Veteran child psychiatrist, Dr. Jim Wilkes, was recognized today for his significant contribution to protecting children and youth from abuse and neglect. The sixth annual Stand Up for Kids Award, sponsored by the Children’s Aid Society of Toronto (CAS of Toronto), Catholic Children’s Aid Society of Toronto (CCAS), Jewish Family and Child Service, and Native Child and Family Services of Toronto, was presented to Dr. Wilkes today by the Honourable Deb Matthews, Minister of Children and Youth Services, as part of Child Abuse Prevention Month. The award was presented today at Queen’s Park in Committee, Room 230 at 12:30 p.m.
A medical practitioner and Child Psychiatrist for 52 and 45 years respectively, Dr. Wilkes has helped thousands of Toronto children overcome the trauma of abuse and neglect, provided case advice to Children’s Aid Society workers for more than three decades and has been a leading advocate for the safety and well-being of children through improvements to Child Welfare policy and legislation.
“I congratulate Dr. Wilkes for his perseverance, dedication and selflessness in helping those whose voices are not always heard,” said Deb Matthews, Minister of Children and Youth Services. “Child Abuse Prevention Month is an important time to recognize the commitment and
excellent work of individuals and organizations, and reminds us that we all have a responsibility to protect our children.”
As an advisor to the Catholic Children’s Aid Society of Toronto (CCAS) and the Children’s Aid Society of Toronto for the past 30 years, Dr. Wilkes has been a mentor to workers in their case practice. His weekly CCAS service consultations still continue today.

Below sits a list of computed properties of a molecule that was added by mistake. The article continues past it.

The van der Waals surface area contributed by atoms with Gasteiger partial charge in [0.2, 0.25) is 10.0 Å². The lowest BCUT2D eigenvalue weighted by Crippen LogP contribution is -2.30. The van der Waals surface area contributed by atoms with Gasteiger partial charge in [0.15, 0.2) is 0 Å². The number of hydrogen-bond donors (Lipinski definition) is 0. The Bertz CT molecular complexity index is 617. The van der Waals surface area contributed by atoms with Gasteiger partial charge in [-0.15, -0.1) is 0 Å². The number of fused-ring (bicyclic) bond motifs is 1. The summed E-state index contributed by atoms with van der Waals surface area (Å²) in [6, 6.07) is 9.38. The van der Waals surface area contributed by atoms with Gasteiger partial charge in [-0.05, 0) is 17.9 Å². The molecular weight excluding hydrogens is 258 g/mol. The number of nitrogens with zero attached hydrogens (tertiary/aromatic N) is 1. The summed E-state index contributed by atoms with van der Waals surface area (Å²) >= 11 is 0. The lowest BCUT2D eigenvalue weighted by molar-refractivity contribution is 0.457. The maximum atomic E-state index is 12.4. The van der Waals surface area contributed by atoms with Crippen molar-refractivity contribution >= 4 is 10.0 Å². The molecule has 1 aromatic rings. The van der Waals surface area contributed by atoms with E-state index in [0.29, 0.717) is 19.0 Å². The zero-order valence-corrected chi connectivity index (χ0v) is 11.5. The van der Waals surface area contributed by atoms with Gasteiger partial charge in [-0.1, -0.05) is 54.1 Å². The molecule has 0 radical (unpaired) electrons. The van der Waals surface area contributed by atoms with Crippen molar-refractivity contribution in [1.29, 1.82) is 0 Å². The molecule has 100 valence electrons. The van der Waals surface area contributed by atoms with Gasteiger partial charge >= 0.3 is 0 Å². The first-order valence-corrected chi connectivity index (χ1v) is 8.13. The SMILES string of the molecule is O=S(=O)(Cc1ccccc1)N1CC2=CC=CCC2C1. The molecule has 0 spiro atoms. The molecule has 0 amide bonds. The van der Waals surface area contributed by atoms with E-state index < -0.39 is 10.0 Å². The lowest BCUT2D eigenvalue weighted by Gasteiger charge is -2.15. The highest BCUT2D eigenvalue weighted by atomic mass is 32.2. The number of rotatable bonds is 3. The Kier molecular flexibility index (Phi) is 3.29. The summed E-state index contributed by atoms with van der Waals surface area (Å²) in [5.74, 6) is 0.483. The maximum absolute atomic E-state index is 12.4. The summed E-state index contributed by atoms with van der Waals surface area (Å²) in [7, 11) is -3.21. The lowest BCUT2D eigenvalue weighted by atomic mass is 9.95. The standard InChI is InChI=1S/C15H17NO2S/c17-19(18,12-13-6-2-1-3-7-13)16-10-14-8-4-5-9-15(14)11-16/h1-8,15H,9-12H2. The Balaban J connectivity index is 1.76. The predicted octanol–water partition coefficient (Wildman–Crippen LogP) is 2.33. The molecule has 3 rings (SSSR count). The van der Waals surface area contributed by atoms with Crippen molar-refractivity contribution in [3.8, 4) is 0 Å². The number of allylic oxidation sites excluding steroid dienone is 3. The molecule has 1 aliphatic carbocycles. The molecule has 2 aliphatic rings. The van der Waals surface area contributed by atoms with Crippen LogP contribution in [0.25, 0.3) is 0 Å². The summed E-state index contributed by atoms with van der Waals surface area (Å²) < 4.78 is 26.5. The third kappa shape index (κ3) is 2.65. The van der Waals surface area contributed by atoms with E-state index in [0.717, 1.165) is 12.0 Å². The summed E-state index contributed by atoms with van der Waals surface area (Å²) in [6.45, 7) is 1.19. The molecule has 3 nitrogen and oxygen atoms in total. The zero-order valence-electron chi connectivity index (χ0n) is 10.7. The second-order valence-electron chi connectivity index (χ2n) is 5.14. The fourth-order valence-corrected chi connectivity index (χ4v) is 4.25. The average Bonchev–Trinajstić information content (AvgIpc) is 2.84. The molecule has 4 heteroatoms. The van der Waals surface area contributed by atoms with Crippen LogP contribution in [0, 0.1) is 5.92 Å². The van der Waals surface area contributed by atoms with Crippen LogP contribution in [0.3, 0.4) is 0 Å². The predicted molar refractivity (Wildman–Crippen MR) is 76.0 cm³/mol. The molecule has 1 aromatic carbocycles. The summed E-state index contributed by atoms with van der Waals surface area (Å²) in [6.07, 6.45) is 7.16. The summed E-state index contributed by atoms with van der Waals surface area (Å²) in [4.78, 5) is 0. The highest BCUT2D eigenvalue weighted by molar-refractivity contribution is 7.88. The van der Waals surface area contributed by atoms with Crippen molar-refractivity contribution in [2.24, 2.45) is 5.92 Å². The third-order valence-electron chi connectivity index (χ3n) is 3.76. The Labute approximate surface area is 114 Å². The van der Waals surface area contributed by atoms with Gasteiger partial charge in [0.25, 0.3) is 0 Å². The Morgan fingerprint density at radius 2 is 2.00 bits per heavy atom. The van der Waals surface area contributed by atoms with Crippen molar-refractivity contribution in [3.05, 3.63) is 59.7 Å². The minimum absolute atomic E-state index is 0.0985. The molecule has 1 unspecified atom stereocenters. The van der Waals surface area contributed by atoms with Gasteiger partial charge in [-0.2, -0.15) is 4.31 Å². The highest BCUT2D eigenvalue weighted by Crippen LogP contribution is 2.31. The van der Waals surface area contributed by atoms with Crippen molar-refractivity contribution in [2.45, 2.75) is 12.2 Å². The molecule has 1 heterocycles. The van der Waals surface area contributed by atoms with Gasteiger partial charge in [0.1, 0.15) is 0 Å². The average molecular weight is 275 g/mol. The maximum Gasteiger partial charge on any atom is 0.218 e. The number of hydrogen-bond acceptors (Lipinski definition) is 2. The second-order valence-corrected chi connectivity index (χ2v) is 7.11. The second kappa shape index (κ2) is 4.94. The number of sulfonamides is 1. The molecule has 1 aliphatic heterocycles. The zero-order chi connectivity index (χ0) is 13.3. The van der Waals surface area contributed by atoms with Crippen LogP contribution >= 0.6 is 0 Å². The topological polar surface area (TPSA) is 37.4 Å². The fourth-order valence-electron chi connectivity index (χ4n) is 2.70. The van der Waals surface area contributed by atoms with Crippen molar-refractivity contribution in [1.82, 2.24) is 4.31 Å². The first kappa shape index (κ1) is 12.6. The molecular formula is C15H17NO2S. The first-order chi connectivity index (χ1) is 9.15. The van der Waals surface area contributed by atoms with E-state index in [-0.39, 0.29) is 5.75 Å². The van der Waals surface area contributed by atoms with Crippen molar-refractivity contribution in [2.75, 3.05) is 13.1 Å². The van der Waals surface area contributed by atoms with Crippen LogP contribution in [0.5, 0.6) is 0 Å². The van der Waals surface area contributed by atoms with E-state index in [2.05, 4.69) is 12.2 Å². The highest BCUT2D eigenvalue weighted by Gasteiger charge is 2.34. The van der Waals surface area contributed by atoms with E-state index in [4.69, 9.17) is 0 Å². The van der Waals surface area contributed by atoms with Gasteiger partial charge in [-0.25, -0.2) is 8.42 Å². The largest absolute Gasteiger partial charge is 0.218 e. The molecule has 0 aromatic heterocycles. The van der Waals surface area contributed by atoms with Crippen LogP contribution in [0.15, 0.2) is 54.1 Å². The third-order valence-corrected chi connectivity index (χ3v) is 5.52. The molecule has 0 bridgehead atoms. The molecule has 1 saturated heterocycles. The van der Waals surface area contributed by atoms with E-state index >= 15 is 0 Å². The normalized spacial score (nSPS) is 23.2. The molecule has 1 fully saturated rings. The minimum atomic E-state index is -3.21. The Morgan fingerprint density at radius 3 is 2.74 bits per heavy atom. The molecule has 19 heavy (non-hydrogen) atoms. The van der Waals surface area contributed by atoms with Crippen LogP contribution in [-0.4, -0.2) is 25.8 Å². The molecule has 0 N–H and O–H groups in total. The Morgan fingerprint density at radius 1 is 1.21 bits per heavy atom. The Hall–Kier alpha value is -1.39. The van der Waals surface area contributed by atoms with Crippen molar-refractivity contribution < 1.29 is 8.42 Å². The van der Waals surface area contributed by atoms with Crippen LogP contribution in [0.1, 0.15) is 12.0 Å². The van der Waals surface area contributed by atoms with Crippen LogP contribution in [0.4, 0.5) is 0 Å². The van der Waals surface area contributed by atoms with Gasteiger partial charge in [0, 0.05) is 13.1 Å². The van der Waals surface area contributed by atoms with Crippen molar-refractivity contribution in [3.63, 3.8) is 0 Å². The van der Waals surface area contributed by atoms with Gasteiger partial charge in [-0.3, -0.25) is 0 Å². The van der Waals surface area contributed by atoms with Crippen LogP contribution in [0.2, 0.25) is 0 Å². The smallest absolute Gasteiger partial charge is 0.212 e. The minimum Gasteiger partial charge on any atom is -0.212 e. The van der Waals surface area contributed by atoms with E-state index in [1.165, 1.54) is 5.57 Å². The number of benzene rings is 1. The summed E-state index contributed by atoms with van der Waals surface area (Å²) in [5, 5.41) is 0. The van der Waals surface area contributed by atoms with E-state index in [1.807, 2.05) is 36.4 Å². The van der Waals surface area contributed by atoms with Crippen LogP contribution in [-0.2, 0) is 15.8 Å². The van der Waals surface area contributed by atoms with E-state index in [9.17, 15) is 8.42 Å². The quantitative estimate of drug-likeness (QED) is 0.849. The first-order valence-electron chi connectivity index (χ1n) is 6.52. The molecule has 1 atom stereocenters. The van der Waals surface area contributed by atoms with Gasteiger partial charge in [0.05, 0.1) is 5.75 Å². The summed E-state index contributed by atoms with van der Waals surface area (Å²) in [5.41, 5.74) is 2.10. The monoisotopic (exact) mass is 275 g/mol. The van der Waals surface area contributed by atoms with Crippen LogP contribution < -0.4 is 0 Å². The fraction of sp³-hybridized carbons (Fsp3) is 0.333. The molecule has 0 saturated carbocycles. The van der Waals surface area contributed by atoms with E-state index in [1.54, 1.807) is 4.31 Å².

“Dr. Wilkes’ passion for the rights of children has profoundly influenced the quality of our social work practice,” says Mary McConville, Executive Director, Catholic Children’s Aid Society of Toronto. “Through his “Truth or Consequence” training sessions, Dr. Wilkes has inspired us to help children understand their past history and gain greater strength in coping with their struggles. I recall the impact he had on our workers and his compassion in explaining to five children in care, that their mother was dying, and how he also helped the foster parents support the children through this tragedy,” adds Ms. McConville.
David Rivard, Executive Director, Children’s Aid Society of Toronto agrees that Dr. Wilkes has been a driving force for the rights and well being of children in our community and is well deserving of the award. “There are few other individuals who have had such a profound influence on how we work with families and plan for children, including being one of the major contributors to how child access visits happen,” he adds. “Child access has increasingly been viewed as a valuable mechanism to assist parents in improving their skills in interacting with their children and in helping us to gauge their progress.”
Dr. Wilkes has been a member of the Sparrow Lake Alliance, an organization that brings together individuals from all sectors and disciplines to inspire, support, teach and learn from each other in order to promote a better life for children. His leadership in the Sparrow Lake Alliances’ “Children In Limbo Task Force” focused on the need to put the child’s needs first and has led to many positive changes in the Child Welfare System, public policy and legislation.
Sponsored by Toronto’s Children’s Aid Societies, the Stand Up for Kids Award is part of the province’s October Child Abuse Prevention Month and the Use Your Voice (UYV) awareness campaigns. The UYV campaign features newspaper, magazine, outdoor, digital, radio and TTC ads, along with ads placed in selected healthcare waiting rooms, a PSA and an online resource, www.useyourvoice.ca. The campaign website provides information about the signs and indicators of physical, sexual and emotional abuse including neglect, and how to contact a local Children’s Aid Society.
Over the past year, Toronto Children’s Aid Societies have investigated more than 10,000 cases of suspected child abuse or neglect, and provided care for more than 40,000 area children.